Lewis Carroll is turning in his grave at Tim Nelson’s Alice in Wonderland. This overly cheesy and mundane production is a complete waste of time, as we cling onto better versions of the story in order to get us through this travesty of a musical.
Lewis Carroll is turning in his grave
When Alice (Charity Bielicki) falls down the rabbit hole into a world of nonsense, she steps into Wonderland; a world of nonsense where she meets a host of characters on her way to the Queen of Hearts’ (Avi Walton) croquet game.
There are musicals based on books that are done well, where the composer focuses their talents on making the score original whilst borrowing lyrics from the book itself, showing that they actually have thought about paying tribute to the source material.
Nelson’s issue is that he tries to make Alice in Wonderland completely his own original work, pretty much dancing on Carroll’s grave as he does so. It’s as if he is trying to make his own Disneyfication of the story. A great example of this is In My Mind where Alice is saying what world she would build. Firstly; spoiler alert and secondly it seems a prime opportunity to use what Carroll has written because Carroll is a much better writer than Nelson, and his writing is clearly applicable beyond borrowing the plot and characters. This also introduces us to the core problem of this musical; the lyrics are just regurgitated expressions that Nelson has dunked into a thesaurus and called them his own, which causes an unbearable cheesiness and makes the songs rather forgetful.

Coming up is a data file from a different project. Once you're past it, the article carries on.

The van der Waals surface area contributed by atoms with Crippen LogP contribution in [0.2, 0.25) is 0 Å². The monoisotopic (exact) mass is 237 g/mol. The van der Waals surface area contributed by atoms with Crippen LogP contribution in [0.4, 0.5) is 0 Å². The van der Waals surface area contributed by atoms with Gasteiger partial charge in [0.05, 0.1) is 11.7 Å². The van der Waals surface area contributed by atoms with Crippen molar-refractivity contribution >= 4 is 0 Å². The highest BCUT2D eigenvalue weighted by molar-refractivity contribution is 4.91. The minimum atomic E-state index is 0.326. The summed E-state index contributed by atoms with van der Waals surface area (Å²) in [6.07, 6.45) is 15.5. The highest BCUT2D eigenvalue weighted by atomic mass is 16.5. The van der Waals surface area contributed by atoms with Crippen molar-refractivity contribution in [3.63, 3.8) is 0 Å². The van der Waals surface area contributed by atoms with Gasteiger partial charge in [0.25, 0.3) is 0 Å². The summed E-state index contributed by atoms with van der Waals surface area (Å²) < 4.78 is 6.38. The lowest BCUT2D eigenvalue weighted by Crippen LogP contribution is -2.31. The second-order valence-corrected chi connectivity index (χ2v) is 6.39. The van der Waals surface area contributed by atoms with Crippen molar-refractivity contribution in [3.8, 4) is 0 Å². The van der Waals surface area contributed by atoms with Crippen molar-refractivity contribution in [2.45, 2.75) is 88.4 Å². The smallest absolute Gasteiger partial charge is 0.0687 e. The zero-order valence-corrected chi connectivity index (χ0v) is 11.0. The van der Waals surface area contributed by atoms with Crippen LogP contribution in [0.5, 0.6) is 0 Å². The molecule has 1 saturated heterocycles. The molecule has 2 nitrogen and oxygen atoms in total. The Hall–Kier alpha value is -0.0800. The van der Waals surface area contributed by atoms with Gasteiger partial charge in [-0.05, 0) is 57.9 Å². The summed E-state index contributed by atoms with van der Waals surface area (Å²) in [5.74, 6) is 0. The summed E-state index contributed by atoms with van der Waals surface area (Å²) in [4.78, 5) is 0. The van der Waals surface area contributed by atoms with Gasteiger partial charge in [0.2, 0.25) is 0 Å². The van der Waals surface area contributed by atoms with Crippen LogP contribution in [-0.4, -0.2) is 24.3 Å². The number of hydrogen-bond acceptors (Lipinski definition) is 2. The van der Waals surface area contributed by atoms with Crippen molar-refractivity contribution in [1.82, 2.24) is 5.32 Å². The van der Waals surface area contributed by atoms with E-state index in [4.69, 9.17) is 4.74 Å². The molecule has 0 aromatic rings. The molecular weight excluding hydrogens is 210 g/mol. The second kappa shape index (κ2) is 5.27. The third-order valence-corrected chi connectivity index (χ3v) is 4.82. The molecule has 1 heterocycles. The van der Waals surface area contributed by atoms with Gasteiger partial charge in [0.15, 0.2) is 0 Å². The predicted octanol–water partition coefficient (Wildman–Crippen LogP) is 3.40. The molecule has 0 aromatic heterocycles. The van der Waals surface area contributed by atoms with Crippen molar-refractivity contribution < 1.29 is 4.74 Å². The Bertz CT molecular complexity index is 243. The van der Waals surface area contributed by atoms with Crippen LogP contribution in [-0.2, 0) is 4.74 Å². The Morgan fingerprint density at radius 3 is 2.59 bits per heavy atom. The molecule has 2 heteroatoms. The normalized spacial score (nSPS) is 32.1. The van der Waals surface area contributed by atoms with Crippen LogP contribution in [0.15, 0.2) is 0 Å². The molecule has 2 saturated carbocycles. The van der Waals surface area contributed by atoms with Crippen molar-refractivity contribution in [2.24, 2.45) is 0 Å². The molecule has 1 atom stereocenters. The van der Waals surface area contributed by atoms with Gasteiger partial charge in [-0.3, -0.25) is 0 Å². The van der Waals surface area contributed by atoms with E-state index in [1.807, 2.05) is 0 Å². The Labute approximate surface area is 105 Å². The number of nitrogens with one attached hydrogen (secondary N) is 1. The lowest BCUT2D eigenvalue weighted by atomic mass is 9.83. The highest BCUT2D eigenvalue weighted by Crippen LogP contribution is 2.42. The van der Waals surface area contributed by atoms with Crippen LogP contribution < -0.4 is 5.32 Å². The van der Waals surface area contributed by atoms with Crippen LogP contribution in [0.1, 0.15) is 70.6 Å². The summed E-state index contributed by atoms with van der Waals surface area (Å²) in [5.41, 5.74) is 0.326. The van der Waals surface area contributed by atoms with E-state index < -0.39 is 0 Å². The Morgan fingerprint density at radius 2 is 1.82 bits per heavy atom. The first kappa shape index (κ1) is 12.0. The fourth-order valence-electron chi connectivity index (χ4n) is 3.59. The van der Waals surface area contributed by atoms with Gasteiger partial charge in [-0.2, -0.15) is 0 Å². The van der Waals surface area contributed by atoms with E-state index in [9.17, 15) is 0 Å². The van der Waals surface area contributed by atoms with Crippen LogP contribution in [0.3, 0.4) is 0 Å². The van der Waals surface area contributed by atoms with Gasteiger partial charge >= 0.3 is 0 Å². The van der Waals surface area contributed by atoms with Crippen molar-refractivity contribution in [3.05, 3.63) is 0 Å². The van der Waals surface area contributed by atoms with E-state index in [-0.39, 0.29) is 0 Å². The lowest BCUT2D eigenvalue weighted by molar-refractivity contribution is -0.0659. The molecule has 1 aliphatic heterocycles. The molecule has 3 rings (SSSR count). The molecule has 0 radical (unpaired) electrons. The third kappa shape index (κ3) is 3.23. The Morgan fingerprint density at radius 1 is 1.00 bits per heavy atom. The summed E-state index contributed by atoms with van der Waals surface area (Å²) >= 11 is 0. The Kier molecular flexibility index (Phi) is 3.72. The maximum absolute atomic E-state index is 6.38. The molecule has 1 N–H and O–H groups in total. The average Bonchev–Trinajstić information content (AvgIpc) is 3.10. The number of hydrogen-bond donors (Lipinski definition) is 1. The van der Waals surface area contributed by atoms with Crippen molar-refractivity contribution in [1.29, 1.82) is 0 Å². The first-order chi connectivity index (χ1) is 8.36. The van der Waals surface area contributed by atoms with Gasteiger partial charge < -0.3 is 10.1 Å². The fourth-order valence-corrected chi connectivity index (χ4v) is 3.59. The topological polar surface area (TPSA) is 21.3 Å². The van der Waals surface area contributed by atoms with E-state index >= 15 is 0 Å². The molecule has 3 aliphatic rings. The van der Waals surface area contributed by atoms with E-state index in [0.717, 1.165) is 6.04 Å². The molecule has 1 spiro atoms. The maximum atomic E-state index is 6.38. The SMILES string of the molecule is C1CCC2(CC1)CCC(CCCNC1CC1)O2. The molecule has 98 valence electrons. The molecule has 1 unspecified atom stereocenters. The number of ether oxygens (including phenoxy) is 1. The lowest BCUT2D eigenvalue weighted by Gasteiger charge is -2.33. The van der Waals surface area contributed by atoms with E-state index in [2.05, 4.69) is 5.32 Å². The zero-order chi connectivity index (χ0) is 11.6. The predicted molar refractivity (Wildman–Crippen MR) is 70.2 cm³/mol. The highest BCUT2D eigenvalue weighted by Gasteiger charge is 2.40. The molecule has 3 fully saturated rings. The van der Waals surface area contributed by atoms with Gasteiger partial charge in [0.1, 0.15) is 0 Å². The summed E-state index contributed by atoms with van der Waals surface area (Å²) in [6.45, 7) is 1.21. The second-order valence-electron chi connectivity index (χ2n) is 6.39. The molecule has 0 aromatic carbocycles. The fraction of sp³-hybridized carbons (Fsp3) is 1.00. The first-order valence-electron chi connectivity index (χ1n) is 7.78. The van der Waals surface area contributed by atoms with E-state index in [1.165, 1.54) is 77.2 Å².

No big Broadway numbers or toe-tapping here. Let’s All Go To The Fair as an opening number is pointless, as it doesn’t fit into the story except to mildly introduce some of the characters, but all I could hope at that point is that he wasn’t going to shoehorn Tweedledum and Tweedledee into his musical, because as we all know, those characters are from Alice Through the Looking Glass. His lyrics are trite and unoriginal, Carroll’s insane and colourful characters become flimsy with poor attempts at characterisation to the point where they are shadows of their former selves. Vincent Aniceto’s projections are just a glorified PowerPoint of random mystical looking mushrooms. Again it’s so cartoonish, as if he just searched 'mushroom' into Google and chose a random one. They look so bad that it would be better just not having the PowerPoint at all. The transitions are rather jarring, kind of like changing pictures on a slideshow.
This is one musical that will not see the lights of Broadway.